Liberal Democrats

Q&A with Ed Davey!

Our new Leader Ed Davey answers questions from Conference on party strategy, how we reconnect with voters, and building back Liberal Democrat strength.

By Ed Davey, Sep 26, 2020 9:09

Ed Davey outside Kingston Police Station.

Q: What is a Liberal Democrat, who are you targeting, and how will your vision reach them?

I think a political party must always start with our values. The Liberal Democrat values of freedom, equality of opportunity and community - these are our strong values which we've campaigned on for years and years, and we must keep campaigning on them.

In terms of targeting, I think there are millions of people who share those values. I think in the recent past we've may have been too narrow - I think there are lots of people who will vote for us, I think those values speak to huge amounts of people. The real challenge that we have is to translate them into people's lives, their everyday problems and hopes. That's the challenge, as Leader, I need to take on with the whole party.

Q: How will you broaden diversity in the party, and work with SAOs/AOS?

If we don’t improve our diversity we don’t deserve to succeed.

We have made some process in recent years. I want to pay huge tribute to Jo Swinson who campaigned so hard to make sure we improve on gender. We have made huge strides on that.

But we've got to really improve our representation from black and ethnic minority, disability and LGBT+ diversity in our party. I want to work with AOs, I want to work with the whole party. I am ready to lead this work nationally, but I want every local party to realise it's their responsibility too. We all need to work together to change the culture and the diversity of our party.

The Thornhill Report into the General Election rightly pointed out that we have not yet implemented the Alderdice review. My message is: we’ve got to stop talking and writing reports - we've got to start doing.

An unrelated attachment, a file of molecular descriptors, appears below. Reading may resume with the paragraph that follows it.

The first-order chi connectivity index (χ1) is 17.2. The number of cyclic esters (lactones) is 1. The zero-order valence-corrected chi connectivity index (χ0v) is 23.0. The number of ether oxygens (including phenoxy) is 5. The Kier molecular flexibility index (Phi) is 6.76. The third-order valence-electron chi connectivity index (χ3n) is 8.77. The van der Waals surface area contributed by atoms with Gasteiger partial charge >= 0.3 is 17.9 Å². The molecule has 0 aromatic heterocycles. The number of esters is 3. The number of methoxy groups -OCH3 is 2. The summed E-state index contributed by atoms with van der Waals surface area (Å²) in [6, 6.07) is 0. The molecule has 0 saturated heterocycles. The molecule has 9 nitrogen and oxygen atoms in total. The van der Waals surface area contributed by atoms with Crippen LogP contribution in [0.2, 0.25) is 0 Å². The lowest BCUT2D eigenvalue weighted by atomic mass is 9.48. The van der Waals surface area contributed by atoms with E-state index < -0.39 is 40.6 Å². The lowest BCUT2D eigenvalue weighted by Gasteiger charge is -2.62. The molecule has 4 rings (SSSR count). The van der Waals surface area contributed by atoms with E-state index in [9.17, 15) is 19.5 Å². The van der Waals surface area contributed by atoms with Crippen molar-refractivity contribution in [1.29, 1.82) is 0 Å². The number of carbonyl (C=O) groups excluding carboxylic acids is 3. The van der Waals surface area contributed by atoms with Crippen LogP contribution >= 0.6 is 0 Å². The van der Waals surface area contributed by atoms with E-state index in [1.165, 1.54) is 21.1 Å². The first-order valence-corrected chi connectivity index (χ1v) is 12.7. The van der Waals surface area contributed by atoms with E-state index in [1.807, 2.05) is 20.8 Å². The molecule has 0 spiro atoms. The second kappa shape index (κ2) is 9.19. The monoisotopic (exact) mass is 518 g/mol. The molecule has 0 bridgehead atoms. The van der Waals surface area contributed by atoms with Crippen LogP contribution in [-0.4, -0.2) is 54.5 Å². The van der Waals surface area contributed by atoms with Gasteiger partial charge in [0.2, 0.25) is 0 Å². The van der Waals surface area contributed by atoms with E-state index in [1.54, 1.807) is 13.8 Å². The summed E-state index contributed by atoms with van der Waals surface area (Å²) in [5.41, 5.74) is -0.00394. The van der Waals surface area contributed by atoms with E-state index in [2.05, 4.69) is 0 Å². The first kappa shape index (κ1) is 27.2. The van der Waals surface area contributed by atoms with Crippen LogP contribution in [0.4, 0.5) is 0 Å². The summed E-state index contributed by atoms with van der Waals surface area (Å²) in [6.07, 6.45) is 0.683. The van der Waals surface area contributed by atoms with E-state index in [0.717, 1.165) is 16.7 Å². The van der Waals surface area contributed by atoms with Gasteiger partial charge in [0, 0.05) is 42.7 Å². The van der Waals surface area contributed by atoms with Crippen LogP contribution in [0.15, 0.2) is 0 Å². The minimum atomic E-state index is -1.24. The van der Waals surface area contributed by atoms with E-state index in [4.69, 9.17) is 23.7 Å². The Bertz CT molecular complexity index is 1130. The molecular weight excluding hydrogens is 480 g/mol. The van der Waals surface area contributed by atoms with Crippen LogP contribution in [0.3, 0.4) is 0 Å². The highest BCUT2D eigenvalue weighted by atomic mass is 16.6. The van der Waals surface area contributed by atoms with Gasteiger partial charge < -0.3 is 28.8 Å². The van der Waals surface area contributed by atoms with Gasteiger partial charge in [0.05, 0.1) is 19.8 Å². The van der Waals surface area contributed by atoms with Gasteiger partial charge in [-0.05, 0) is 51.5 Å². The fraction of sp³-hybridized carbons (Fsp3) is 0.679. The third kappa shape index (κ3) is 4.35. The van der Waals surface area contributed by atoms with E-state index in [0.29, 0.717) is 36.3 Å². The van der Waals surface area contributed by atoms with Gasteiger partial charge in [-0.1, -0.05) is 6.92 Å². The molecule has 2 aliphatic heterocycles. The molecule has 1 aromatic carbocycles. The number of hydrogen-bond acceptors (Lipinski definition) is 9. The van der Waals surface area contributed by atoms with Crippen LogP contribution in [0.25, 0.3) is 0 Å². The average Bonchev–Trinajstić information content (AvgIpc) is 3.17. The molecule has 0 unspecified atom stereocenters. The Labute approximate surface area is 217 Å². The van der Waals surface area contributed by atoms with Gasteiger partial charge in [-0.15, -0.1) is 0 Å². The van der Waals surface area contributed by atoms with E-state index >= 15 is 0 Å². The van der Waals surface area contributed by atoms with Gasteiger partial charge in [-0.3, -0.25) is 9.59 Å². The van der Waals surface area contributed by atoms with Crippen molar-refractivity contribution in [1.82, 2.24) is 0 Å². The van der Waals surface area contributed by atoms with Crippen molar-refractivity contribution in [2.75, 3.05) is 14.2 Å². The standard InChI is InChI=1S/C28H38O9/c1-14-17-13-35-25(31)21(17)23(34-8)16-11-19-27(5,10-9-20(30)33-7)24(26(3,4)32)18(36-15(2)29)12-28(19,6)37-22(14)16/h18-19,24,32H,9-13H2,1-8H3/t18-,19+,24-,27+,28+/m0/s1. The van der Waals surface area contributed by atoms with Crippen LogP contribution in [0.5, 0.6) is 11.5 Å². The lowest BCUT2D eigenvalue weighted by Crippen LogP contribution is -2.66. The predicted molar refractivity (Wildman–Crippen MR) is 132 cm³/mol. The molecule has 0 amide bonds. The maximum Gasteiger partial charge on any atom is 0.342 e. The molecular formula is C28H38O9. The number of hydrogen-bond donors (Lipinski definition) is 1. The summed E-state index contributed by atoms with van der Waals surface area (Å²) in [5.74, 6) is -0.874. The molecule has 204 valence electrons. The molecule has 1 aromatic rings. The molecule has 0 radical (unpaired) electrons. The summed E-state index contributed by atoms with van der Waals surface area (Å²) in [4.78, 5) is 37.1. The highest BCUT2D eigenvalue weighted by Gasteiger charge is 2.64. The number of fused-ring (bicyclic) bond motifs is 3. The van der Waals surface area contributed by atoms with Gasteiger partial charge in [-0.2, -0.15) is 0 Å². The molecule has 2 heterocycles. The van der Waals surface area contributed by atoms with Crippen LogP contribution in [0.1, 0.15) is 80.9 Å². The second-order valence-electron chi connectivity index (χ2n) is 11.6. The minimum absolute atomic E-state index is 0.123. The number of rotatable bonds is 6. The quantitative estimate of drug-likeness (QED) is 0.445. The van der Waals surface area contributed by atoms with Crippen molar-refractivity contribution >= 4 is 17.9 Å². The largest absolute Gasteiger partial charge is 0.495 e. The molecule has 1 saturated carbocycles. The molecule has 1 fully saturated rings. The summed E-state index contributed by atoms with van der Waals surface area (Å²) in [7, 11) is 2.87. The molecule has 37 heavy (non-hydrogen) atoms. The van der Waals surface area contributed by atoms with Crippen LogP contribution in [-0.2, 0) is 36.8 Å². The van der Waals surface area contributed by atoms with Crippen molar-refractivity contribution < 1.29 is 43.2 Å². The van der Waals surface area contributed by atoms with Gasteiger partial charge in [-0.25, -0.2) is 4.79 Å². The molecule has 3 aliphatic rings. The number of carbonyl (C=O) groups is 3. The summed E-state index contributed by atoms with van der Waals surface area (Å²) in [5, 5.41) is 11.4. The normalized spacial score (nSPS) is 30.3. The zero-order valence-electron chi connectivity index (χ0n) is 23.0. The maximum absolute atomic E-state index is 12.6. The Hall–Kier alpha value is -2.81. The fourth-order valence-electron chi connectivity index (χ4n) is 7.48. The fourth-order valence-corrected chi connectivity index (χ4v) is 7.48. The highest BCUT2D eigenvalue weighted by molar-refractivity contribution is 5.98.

Q: How do we ensure that the voices of disabled members are heard?

I’m a member of the Lib Dem Disability Association, and I joined actually because I’m a father of a disabled son. While I have cared about disability my whole life, I see the hardships now through the lens of a father, and I could not be more committed to equality for people with disabilities, and therefore am delighted to work with the LDDA.

Q: If you could have anyone in history join your team in the Lib Dems, who would you want to have?

It would have to be someone I miss very much: Paddy Ashdown.

My first job in the Lib Dems was as the party’s economics adviser. This was in the middle of a recession, where jobs and job losses were huge issues. Paddy would ring me up most Monday mornings, with his military background, would sort of bark down the phone "Edward, come to my office!" So it would be great fun to be able to to ring Paddy every Monday and get the benefit of his advice.

Paddy would be the perfect person to advise me given the moment we find ourselves in as a party. When Paddy became leader, the party was at just 4% in the polls and was just an asterisk in Scotland. It was tough, and people didn't see us as relevant. But he was really that we needed to build back from the grassroots, and have clear messages that resonated with people. 

Q: We will not gain power or save democracy on our own, we need to make alliances with other parties. When we will start doing the work to build these alliances?

It's an important question, but we've got to start with ourselves first. 

In the speech I gave when I became Leader of the Liberal Democrats last month, I said that we needed to wake up and smell the coffee. We have had three disappointing general election results in five years.

Before we talk about alliances, I want us to be strong. We need to win more Lib Dem votes, have more Liberal Democrat MPs, and more Liberal Democrat councillors. My focus will be on building up our party and not being distracted by ideas of some short-term route. Let us also say to people who want to work with us - let's reform the system. I want to know if other political parties have that desire to change the political system in our country.

Q: What would your top three messages on health and social care be on the doorstep?

For me, there’s nothing more important than getting our campaigning on social care right. I've been a carer for most of my life; for my mum, grandma and now my son.

There are millions of people who need to see the care people improve.

But my first message would be on resources. I'd say that only the Lib Dems are campaigning for a 1p on the £1 for extra cash for your health service and social care..

Secondly, mental health support. From Norman Lamb's fantastic work, we have the credibility on mental health, and we've just passed a great new policy on it too. In the context of Covid and the stresses people have, I think we should talk about mental health.